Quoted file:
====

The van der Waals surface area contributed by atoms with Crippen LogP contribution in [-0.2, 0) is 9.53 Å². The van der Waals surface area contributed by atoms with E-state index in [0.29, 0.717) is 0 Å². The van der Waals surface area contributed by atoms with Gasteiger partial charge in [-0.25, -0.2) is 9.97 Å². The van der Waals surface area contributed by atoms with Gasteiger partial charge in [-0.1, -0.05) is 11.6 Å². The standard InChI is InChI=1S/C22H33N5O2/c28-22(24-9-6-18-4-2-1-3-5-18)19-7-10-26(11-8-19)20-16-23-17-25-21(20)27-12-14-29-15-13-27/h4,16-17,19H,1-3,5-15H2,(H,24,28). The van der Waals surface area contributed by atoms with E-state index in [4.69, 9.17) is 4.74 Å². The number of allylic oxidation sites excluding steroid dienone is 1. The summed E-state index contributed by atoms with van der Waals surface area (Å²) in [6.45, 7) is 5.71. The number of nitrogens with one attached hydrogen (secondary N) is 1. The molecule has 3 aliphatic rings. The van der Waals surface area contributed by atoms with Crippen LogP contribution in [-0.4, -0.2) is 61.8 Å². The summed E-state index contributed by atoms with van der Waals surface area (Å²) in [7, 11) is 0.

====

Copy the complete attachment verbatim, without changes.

The van der Waals surface area contributed by atoms with Crippen LogP contribution in [-0.2, 0) is 9.53 Å². The van der Waals surface area contributed by atoms with E-state index in [0.29, 0.717) is 0 Å². The van der Waals surface area contributed by atoms with Gasteiger partial charge in [-0.25, -0.2) is 9.97 Å². The van der Waals surface area contributed by atoms with Gasteiger partial charge in [-0.1, -0.05) is 11.6 Å². The standard InChI is InChI=1S/C22H33N5O2/c28-22(24-9-6-18-4-2-1-3-5-18)19-7-10-26(11-8-19)20-16-23-17-25-21(20)27-12-14-29-15-13-27/h4,16-17,19H,1-3,5-15H2,(H,24,28). The van der Waals surface area contributed by atoms with E-state index in [4.69, 9.17) is 4.74 Å². The number of allylic oxidation sites excluding steroid dienone is 1. The summed E-state index contributed by atoms with van der Waals surface area (Å²) in [6.45, 7) is 5.71. The number of nitrogens with one attached hydrogen (secondary N) is 1. The molecule has 3 aliphatic rings. The van der Waals surface area contributed by atoms with Crippen LogP contribution in [-0.4, -0.2) is 61.8 Å². The summed E-state index contributed by atoms with van der Waals surface area (Å²) in [7, 11) is 0.